How to help dogs get along
It’s an all-too-familiar scenario. Two humans try to blend their existing packs and wind up with their dogs fighting and creating chaos. It can happen with roommates moving in together, people trying to date, or even when bringing a new dog into an existing pack.
When dogs play too rough
Roughhousing is part of the fun of being a dog. Playing is a way for dogs to explore their world and to socialize with other animals and people. It is completely normal, safe, and healthy in most cases, but it can become dangerous if it goes too far. Dogs may play-bite, lunge, swipe, and even bark at you or other dogs during play, but it will normally be done in a gentle, friendly manner. However, playful activities can take a turn for the worse if the dog begins to bite or play in a way that harms people or other animals. Here are some tips about how to prevent rough play.
Introducing a Second Puppy
Before you bring the second puppy home, take your current puppy and the potential new puppy on a walk together. This offers them a neutral space to interact while having another activity to focus on. Both puppies should be on a leash, but make sure the leashes are held loosely so the puppies can exhibit natural greeting behavior without restraint from the leashes. Praise them throughout the meeting, but especially when they interact directly.
Dog not playing nice
How do I stop my one year old pit bull from being so rough while playing with other dogs? He is a gentle dog but very strong and has drawn blood of another dog from simply playing. He likes to grab the saggy jowls of his boxer friend. He hasn't bitten people so far, however I would like to stop the biting altogether is that possible?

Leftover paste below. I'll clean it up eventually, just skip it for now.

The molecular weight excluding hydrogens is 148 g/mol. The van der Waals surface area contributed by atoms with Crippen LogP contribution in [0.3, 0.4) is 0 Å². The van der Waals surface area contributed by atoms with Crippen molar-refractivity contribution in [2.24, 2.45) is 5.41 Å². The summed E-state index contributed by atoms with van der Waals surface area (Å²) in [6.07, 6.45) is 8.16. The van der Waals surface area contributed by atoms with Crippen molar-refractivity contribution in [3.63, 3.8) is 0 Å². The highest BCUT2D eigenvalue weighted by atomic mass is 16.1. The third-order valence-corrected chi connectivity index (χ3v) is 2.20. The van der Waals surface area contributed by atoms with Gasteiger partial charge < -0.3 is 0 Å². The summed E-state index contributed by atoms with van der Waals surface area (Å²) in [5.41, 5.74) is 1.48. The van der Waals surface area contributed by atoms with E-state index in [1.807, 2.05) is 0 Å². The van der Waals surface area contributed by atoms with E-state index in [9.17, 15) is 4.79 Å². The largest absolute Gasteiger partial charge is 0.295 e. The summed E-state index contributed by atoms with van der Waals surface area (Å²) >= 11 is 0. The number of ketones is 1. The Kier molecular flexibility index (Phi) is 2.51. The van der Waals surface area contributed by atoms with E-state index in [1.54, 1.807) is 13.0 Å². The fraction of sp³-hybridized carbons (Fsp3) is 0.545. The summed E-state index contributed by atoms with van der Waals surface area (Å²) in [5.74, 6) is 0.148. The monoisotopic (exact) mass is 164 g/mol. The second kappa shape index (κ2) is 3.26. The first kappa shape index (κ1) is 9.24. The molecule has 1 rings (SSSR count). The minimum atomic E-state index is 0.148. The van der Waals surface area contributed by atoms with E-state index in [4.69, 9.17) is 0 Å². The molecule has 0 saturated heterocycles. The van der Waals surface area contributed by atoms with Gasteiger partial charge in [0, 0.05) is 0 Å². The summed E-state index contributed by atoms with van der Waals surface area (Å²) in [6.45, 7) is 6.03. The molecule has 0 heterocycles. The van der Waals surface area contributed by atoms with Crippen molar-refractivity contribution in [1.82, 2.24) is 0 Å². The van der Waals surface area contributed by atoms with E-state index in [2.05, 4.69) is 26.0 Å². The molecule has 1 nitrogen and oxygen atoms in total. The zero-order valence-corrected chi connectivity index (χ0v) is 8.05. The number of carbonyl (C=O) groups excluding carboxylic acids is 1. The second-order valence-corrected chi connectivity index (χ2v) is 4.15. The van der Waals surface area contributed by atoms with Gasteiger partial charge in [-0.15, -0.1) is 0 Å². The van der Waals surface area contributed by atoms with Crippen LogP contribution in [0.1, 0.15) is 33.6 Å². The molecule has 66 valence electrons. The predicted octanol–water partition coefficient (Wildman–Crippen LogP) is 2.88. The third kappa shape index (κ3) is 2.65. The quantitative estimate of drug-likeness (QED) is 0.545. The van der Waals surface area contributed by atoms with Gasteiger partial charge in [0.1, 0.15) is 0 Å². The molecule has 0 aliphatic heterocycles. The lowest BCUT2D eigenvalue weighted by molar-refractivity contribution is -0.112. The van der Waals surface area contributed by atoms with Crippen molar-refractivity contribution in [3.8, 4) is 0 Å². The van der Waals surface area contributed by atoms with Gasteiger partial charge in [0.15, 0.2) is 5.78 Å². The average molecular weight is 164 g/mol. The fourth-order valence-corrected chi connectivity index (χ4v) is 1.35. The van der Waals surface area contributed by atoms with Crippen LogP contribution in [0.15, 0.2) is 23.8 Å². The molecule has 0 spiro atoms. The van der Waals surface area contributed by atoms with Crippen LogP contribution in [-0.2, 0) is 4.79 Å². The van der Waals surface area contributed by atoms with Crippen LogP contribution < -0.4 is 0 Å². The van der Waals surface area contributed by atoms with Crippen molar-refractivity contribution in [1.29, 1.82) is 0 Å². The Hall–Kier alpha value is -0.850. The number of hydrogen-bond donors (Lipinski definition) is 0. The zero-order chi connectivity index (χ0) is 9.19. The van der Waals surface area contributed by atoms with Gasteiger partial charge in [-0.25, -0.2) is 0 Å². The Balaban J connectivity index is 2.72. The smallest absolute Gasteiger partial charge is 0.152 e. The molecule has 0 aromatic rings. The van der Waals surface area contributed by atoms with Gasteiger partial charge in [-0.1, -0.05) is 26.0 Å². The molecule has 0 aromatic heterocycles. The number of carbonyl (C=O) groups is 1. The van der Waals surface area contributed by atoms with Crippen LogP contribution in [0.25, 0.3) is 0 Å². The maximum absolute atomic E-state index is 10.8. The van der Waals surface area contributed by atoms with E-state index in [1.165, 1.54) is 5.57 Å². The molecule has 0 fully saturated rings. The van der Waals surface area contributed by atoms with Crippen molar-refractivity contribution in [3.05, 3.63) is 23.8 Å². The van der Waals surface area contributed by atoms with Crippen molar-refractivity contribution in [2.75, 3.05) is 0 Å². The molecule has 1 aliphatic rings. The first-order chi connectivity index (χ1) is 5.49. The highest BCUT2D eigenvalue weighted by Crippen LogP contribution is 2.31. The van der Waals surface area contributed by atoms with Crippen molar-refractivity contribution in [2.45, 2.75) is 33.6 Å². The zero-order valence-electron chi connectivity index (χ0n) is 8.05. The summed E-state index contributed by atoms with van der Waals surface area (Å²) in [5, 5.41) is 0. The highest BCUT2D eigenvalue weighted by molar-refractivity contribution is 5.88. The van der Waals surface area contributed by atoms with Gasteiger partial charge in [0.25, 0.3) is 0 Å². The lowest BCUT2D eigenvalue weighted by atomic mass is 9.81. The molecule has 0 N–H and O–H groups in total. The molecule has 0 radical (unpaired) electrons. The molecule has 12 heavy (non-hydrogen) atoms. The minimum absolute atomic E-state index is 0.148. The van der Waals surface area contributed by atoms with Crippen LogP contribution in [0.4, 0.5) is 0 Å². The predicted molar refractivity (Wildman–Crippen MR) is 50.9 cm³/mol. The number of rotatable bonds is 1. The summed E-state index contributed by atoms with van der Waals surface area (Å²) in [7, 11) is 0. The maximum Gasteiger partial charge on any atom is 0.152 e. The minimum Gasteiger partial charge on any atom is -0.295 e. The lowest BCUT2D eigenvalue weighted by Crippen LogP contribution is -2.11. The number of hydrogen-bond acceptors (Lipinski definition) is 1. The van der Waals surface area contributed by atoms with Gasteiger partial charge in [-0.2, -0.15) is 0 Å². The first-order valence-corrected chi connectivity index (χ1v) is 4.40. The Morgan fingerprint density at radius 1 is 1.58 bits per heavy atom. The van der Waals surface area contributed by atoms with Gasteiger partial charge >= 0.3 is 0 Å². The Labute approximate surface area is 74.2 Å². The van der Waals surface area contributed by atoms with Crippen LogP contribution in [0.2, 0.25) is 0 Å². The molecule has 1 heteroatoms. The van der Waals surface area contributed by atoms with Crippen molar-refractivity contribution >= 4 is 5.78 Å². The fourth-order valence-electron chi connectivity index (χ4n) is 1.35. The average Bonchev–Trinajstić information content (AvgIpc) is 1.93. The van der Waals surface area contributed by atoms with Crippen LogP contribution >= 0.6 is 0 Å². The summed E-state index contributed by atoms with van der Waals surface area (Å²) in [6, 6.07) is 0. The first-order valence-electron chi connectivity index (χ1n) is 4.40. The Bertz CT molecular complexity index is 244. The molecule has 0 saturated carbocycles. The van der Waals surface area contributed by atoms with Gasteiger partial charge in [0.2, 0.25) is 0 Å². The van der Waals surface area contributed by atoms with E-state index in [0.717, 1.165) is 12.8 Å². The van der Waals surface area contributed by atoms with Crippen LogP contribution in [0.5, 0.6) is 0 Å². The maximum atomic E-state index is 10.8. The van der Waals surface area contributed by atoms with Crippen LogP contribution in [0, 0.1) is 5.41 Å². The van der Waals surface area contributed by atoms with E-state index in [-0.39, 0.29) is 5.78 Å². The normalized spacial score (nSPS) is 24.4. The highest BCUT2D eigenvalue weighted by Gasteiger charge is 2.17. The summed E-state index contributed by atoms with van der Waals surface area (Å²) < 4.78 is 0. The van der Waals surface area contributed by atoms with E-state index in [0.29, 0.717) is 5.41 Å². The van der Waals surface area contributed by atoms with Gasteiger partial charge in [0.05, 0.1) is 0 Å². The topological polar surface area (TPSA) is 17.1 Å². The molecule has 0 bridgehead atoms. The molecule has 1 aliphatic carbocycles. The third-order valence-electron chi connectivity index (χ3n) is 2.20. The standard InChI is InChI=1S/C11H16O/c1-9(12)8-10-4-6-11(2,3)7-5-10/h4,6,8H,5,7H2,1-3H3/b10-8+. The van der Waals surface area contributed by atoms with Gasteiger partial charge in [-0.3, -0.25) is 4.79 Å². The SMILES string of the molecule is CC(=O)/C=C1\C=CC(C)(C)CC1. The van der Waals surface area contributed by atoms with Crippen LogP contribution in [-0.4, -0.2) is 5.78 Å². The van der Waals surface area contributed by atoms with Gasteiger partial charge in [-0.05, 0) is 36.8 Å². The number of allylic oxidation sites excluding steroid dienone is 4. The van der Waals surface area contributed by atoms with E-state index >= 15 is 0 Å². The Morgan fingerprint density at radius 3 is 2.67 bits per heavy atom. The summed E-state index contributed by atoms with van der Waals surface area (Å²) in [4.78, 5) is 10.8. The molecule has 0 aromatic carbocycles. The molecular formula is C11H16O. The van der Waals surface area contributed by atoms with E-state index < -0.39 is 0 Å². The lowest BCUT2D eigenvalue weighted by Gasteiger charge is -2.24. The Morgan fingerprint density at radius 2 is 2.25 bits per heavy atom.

Waggin Tail Academy Trainer Story
Shadow’s big breakthrough
It’s understandable if everyone just assumes that those of us who work for Dion have the most perfect, best-behaved dogs in the world, but that’s not the case. We’re only human, our dogs are only dogs, and it takes us a while to pick up on Dion's teachings as well. But, like many of you, we also have our success stories, and this is mine.
How to break up a dog fight
Dear Pawfessor Dion,I have read several articles in our local paper about people witnessing a dog fight and wanting to stop the dog fight but did not know how to stop a dog fight. I am impulsive when it comes to these things and it caused me to ask what is the best thing to do when witnessing a dog fight? Is there a way to break up a dog fight? Should I try to stop a dog fight? I love animals and react without thinking about my safety and have stepped in before when I have seen a dog fight - fortunately I did not get hurt. What is your suggestion for what to do when confronted by dog fighting?
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